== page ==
Recurring training and further training for high-voltage training is of course required and even prescribed by law.
Since the introduction of our EVAL card in 2016, we have required our training participants to undergo regular further training. Otherwise the validity of their certificate will expire.

In recent months, we have been asked more and more frequently why our EVAL cards and EVAL certificates have a validity date, even though our competitors supposedly offer high-voltage training courses without a validity period.

It is difficult to influence what the competition is offering, but with this article we want to try to create some clarity for employers and also give the competition the opportunity to get a little more information.

We have a suspicion as to why some training centers do not indicate a validity period on their certificates, but we do not think that the fault lies exclusively with you.
If you look at the levels of legislation hierarchically from top to bottom, you will quickly see why recurring instruction is necessary.
If you only consider the lowest level as a legal requirement, you may not find a requirement for recurring instructions in some information.
However, this does not mean that the overriding legal regulation must not be complied with.

Let’s first look at the hierarchy of legislation (relating to safe working on vehicles with high-voltage systems).

  1. EU Framework Directives (European Framework Directive on Safety and Health at Work)
  2. LAWS (Employee Protection Act – ASchG)
  3. REGULATIONS (Electrical Safety Ordinance ESV)
  4. STANDARDS (EN 50110-1)
  5. INFORMATION (OVE Directive R19, R16, DGUV 209-093)

At the top of the list is the European Framework Directive on Safety and Health at Work.
The national implementation of this EU directive with regard to occupational safety is the Employee Protection Act.
This is followed by a number of implementing regulations. One of the most important in our case is the Electrical Safety Ordinance.
Under point 4 , we find the standards. In our example, the EN 50110-1.
Finally comes the information.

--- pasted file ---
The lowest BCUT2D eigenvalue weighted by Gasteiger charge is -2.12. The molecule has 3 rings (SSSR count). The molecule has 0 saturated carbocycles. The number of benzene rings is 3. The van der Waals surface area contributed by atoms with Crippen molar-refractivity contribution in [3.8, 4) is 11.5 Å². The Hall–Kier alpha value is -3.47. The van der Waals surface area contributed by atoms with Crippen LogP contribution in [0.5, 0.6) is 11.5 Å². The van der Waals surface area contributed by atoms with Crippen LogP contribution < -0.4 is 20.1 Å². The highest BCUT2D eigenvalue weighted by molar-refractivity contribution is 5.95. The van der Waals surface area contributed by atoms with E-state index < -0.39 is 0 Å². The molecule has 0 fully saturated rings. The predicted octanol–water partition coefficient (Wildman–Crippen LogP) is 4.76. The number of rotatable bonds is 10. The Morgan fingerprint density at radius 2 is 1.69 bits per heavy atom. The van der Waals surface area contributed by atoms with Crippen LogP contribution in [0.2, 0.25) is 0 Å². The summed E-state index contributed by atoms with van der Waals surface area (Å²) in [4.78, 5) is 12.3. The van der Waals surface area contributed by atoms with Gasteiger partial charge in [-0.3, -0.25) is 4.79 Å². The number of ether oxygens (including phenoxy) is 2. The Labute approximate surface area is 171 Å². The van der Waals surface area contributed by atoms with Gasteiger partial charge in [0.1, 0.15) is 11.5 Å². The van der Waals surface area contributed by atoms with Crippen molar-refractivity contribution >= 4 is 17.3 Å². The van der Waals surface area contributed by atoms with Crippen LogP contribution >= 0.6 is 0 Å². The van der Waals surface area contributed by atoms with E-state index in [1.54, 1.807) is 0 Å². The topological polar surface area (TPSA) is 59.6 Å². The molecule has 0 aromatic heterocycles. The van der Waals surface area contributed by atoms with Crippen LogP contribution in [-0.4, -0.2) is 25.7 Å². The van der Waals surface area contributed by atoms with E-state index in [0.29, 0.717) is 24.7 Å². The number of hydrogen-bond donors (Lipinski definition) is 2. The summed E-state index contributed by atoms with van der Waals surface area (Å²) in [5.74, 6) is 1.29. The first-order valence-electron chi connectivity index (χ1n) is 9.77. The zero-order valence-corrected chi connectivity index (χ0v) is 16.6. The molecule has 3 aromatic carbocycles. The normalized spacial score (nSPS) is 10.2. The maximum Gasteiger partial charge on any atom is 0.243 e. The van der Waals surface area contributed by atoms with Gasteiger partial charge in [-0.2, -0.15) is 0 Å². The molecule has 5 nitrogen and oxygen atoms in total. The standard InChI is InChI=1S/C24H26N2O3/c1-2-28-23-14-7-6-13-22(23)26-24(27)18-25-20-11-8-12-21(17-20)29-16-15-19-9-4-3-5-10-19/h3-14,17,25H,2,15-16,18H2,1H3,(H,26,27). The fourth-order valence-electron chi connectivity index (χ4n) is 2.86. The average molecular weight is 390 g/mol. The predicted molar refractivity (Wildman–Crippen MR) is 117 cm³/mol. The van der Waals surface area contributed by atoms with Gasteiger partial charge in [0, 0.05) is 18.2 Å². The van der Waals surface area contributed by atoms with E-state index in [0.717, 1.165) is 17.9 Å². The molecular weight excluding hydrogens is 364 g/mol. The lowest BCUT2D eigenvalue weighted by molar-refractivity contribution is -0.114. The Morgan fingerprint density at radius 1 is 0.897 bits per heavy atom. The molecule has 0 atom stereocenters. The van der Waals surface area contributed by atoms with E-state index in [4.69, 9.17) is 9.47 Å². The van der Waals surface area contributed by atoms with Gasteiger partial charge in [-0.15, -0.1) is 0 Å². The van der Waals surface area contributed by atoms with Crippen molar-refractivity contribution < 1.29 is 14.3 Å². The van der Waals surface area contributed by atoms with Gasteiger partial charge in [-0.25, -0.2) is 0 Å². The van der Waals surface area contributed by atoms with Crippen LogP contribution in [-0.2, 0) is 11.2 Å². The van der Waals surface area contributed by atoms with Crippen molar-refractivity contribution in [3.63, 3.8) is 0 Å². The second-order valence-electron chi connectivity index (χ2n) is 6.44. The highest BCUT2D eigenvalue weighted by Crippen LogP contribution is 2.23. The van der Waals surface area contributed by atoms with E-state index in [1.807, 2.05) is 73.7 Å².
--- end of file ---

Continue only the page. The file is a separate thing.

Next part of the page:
For example, the OVE Directive R19 for Austria and DGUV 209-093 for Germany.

Let’s first look at the legislation in which recurring instructions are requested, from top to bottom:

  • Section 14 (3) of the Employee Protection Act stipulates that training must be provided at regular intervals. In any case, if the instruction is specified as a risk prevention measure or in an ordinance to this federal law.
  • Section 13 (1) of the Electrical Safety Ordinance stipulates that employers must ensure that live work is carried out in accordance with the recognized rules of technology. (2) The work may only be carried out by qualified electricians or electrotechnically instructed persons who
  1. have received specialized training relevant to the work in question and the necessary follow-up training, and
  2. have the necessary equipment and personal protective equipment for the work in question.
  • EN 50110-1 stipulates (under point 6.3.2) the maintenance of technical skills.
  • The OVE guideline R16 requires the maintenance of technical skills through recurring training.
  • DGUV 209-093 also stipulates regular participation in training courses.

Unfortunately, the OVE Guideline R19 does not prescribe recurring training, which could also be the reason why some training institutes do not offer periodic training.
However, the employer must inform himself about the state of the art (in accordance with the ASchG).
In this case, from today’s perspective, we recommend using DGUV 209-093 or OVE Guideline R16 as a source of information.